May 6th, 2015 by Soest Gardener, Riz Reyes
The peony has been a staple in gardens for hundreds of years and the UW Botanic Gardens has a wonderful representation of the genus this month at both the Washington Park Arboretum (WPA) and the Center for Urban Horticulture (CUH).
This month we are highlighting a spectacular peony that’s currently in bloom in the Pacific Connections Entry Gateway. Visitors stopped in their tracks by the large, dinner plate-sized blooms which emit a wonderful scent. This is a pink form of the typically white flowered P. rockii. Found in Northwest China in Gansu Province. This species is characterized by a deep purple pattern in the center of each petal.
This type of peony is referred to as a “Tree Peony” by most gardeners. Although it’s not technically a tree, it is a woody shrub that does not die back and should not be cut down in the autumn like the more common bush peonies many people know. But like the bush form, it takes a few years before the plant is established and starts blooming well.
Both types are generally planted in the fall, but potted plants can be purchased and planted just about any time of year (except when the ground is frozen).
Genus species: Paeonia suffruticosa subsp. rockii
Common Name: Rock’s Peony, Joseph Rock Peony, Ziban Mudan
Location: WPA – Pacific Connections – China Entry Garden
Origin: NW China, Gansu Province
Height and Spread: 5-7′ height x 6′ width spread on mature, undisturbed plantings
Bloom/Fruit Time: April-May
March 3rd, 2015 by Soest Gardener, Riz Reyes
The manzanita is one of the most iconic of all West Coast native trees and shrubs, yet they are rarely ever seen in gardens. Like their famous relative, Arbutus menziesii (The Pacific Madrone), they’ve earned a reputation of being slow and difficult to establish. But with a strong emphasis in introducing more of our native flora into our gardens and the constant demand for drought tolerant plantings, the wide range of Manzanita species and hybrids have really started to come to the fore and gardeners are rediscovering their unique and stately presence in the landscape.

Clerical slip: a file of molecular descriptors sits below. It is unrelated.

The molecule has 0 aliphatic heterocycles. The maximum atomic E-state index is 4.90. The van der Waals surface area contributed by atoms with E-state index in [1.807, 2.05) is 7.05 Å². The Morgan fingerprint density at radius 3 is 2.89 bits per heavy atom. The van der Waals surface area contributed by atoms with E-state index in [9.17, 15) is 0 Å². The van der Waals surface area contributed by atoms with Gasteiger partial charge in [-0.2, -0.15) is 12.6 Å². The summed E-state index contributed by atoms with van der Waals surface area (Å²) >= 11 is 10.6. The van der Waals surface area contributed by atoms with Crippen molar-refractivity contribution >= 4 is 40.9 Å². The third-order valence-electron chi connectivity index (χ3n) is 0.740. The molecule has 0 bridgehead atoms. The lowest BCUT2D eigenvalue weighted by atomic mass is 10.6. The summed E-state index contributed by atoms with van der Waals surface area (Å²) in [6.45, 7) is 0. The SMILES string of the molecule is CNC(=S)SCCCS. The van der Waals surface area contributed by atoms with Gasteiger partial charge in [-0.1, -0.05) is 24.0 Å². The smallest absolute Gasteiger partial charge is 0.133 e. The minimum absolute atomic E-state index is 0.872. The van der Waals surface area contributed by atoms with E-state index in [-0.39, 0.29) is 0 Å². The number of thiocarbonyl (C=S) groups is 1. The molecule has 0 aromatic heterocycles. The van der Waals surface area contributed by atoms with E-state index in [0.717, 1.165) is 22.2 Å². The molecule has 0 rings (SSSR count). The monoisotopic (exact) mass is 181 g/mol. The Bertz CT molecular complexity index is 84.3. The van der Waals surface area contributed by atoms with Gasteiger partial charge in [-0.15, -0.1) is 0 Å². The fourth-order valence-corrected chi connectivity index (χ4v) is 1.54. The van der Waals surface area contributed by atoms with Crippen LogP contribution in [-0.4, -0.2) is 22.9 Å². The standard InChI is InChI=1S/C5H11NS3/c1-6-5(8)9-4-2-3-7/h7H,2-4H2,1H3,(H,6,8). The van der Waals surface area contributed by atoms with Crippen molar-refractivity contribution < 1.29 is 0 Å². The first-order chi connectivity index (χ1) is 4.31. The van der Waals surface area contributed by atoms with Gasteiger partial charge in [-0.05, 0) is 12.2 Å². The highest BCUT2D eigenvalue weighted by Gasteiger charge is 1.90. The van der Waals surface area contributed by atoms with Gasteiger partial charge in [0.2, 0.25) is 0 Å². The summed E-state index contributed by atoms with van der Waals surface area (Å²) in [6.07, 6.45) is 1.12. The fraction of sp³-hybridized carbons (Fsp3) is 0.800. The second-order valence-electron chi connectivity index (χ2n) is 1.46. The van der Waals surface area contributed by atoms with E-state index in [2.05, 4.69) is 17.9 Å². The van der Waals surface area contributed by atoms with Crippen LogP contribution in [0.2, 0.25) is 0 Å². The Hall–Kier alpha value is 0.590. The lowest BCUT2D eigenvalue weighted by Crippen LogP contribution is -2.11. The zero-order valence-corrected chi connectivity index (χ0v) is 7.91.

We have several specimens slowly getting established the Center for Urban Horticulture’s McVay Courtyard and one of the standouts is A. densiflora ‘Sentinel’. An upright grower discovered in Sonoma County, CA, it is one of the faster growing selections and it is also one of the most adaptable of the genus. The clusters of pink-to-white, urn-shaped flowers appear in later winter into spring like many in the genus, but the year round attraction is the evergreen foliage and the smooth and dramatic trunks with the often peeling, russet red bark. The older the specimen, the better they become.
Manzanitas require full open sun and very well drained soil that’s relatively lean. Avoid adding too much organic material to your soil and though they are drought tolerant, regular irrigation and fertilizer the first 2-3 years will get them going. They highly resent heavy root disturbance so take care when planting and avoid having to transplant it once its established in the ground. Staking of younger plants during planting is beneficial until they fully root in and settle.
Genus species ‘Cultivar’: Arctostaphylos densiflora ‘Sentinel’
Common Name: Sentinel Manzanita
Location: McVay Courtyard – CUH
Origin: CA, USA
Height and Spread: 4-6′ height x 6′ wide
Bloom/Fruit Time: Late February-March
December 1st, 2014 by Soest Gardener, Riz Reyes
Looking nondescript throughout most of the year, the so-called “Christmas cactus” puts on a tremendous show as the holidays arrive in November and December.